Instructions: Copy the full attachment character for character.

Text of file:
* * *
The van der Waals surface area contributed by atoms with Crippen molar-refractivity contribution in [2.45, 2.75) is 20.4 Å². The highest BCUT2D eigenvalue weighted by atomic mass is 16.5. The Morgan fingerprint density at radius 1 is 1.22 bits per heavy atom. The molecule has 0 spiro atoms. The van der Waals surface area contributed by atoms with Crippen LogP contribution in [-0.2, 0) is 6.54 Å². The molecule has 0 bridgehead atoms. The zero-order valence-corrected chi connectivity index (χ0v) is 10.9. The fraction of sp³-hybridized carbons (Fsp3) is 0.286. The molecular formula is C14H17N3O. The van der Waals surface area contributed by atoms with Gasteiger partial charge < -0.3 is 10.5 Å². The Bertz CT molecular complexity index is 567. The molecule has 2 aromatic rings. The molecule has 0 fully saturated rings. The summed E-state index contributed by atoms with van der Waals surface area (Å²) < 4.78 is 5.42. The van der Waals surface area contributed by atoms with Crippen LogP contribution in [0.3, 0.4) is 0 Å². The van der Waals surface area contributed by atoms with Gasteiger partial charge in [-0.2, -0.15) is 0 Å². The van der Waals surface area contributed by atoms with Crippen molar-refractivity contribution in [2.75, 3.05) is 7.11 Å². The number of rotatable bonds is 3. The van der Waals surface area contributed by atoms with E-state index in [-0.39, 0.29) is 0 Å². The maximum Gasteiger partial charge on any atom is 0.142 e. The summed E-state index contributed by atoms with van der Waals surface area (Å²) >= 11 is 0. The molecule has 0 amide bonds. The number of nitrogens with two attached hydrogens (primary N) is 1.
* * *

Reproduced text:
The van der Waals surface area contributed by atoms with Crippen molar-refractivity contribution in [2.45, 2.75) is 20.4 Å². The highest BCUT2D eigenvalue weighted by atomic mass is 16.5. The Morgan fingerprint density at radius 1 is 1.22 bits per heavy atom. The molecule has 0 spiro atoms. The van der Waals surface area contributed by atoms with Crippen LogP contribution in [-0.2, 0) is 6.54 Å². The molecule has 0 bridgehead atoms. The zero-order valence-corrected chi connectivity index (χ0v) is 10.9. The fraction of sp³-hybridized carbons (Fsp3) is 0.286. The molecular formula is C14H17N3O. The van der Waals surface area contributed by atoms with Gasteiger partial charge < -0.3 is 10.5 Å². The Bertz CT molecular complexity index is 567. The molecule has 2 aromatic rings. The molecule has 0 fully saturated rings. The summed E-state index contributed by atoms with van der Waals surface area (Å²) < 4.78 is 5.42. The van der Waals surface area contributed by atoms with Crippen LogP contribution in [0.3, 0.4) is 0 Å². The van der Waals surface area contributed by atoms with Gasteiger partial charge in [-0.2, -0.15) is 0 Å². The van der Waals surface area contributed by atoms with Crippen molar-refractivity contribution in [2.75, 3.05) is 7.11 Å². The number of rotatable bonds is 3. The van der Waals surface area contributed by atoms with E-state index in [-0.39, 0.29) is 0 Å². The maximum Gasteiger partial charge on any atom is 0.142 e. The summed E-state index contributed by atoms with van der Waals surface area (Å²) >= 11 is 0. The molecule has 0 amide bonds. The number of nitrogens with two attached hydrogens (primary N) is 1.